What do you need to know about GDPR

Over the last few months there has been a proliferation of articles concerning the General data Protection Regulation (GDPR). Most have echoed similar points however despite this it was interesting to see in a report published by Symantec that 96% of companies still do not understand the GDPR, and it would seem that the deluge of content is not causing any changes on that ground.

So here at RiverSafe we have put together our thoughts on what businesses really need to know about GDPR

What is the GDPR?

For those who dont know, since the mid-1990’s, legislation that protects the information privacy of individuals in the European Union (EU) has been primarily based on the EU Data Protection Directive, which sets out the minimum standards on data protection in Europe. Each country within the EU has taken this directive and transposed it into their own, local data protection laws, and here in the UK we have the Data Protection Act 1998

The directive was deemed outdated and has not changed since 1995. Four years in the making, GDPR is the new EU legislation that will come into effect from May 2018. The UK, despite of Brexit, will be adopting the law.

Below is a brief summary of the changes we feel will have most impact.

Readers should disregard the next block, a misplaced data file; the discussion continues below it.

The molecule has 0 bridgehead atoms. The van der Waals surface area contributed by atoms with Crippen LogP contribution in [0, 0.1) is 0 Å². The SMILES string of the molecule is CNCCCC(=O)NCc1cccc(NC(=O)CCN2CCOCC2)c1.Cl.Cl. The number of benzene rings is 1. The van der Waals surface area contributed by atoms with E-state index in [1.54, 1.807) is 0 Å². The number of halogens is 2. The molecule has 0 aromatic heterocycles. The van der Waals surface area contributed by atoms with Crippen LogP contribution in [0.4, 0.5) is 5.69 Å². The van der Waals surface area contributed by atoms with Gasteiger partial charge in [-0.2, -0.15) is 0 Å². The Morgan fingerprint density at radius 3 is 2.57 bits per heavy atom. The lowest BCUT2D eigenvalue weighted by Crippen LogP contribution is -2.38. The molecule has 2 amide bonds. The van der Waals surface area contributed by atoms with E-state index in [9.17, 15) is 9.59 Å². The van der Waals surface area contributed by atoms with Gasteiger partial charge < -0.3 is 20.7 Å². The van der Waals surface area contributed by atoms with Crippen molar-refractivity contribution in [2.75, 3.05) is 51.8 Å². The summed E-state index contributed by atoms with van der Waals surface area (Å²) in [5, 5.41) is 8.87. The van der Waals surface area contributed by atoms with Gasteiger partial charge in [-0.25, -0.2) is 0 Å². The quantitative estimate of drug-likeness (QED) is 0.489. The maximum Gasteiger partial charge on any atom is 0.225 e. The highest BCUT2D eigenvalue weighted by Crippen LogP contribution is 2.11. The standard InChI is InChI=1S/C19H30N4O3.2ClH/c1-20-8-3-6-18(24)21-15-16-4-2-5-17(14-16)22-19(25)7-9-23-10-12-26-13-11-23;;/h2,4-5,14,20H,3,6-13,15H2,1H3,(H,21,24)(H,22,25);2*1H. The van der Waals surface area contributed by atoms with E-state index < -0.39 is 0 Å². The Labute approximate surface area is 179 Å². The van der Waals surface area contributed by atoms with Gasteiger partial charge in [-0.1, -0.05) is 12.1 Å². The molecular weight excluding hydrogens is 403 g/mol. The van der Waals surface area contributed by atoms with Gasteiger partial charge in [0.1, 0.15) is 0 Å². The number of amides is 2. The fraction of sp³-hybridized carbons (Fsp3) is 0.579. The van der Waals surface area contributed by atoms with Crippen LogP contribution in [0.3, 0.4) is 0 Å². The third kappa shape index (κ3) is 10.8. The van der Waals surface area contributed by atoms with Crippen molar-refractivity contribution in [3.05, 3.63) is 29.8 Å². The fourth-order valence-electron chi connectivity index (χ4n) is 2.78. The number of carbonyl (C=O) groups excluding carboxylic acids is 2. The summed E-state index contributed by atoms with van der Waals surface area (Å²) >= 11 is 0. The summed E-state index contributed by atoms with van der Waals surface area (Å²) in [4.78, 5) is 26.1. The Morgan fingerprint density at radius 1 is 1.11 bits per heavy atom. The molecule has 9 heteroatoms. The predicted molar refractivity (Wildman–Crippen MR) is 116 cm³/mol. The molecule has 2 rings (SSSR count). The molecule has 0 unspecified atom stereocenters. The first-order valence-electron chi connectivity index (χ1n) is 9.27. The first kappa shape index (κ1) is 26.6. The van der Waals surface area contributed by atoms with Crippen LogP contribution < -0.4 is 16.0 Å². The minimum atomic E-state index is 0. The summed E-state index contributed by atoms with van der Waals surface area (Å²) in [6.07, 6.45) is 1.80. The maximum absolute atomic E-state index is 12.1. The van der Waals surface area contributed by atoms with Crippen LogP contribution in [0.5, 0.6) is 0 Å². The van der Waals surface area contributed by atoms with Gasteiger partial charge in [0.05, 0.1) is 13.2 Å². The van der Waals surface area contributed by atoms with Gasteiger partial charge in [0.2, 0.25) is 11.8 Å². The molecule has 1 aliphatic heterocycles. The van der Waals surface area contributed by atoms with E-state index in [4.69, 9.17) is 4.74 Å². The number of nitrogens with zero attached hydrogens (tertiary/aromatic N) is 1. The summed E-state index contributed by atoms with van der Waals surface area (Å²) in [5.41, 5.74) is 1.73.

Data portability

The GDPR strengthens the rights that individuals have to control their own data, in particular the right to data portability. This means an individual has the right to transport his/her personal data from one organisation to the next. The personal data must be provided to the individual in a structured, commonly used and machine-readable format. The impact of this rule could be signifcant. For example, what does it mean commercially when your client can ask for a copy of all their personal data and takes this to your competitor? But also technically it may be a challenge.

Data breach notification

Every organisation that processes personal data needs to make sure that this data is properly safeguarded against loss, theft, unauthorised access, etc. Security of the personal data is so important that the GDPR includes a personal data breach notification rule. This says that when a breach of security occurs, this breach should be reported within 72 hours and if it is likely to result in a high privacy risk for individuals, than these individuals must be informed.


The obligation to notify local authorities of personal data being processed has gone. However, in its place organisations must now maintain a record of processing activities under its responsibility so they must keep an inventory of all personal data processed.

Data protection by design and by default

Data protection by design and by default are both included in the GDPR. This means two things. First, it will be mandatory when designing a new system, process, service, etc. that processes personal data, to make sure that data protection considerations are taken into account. Moreover, organisations need to be able to prove that they have done so. Second, the new system, process, service, etc must include choices for the individual on how much personal data they wish to share.

Expanded territorial scope

Organisations that target EU residents via the internet with services, goods or for monitoring, have to be compliant with EU rules on privacy of those residents’ data.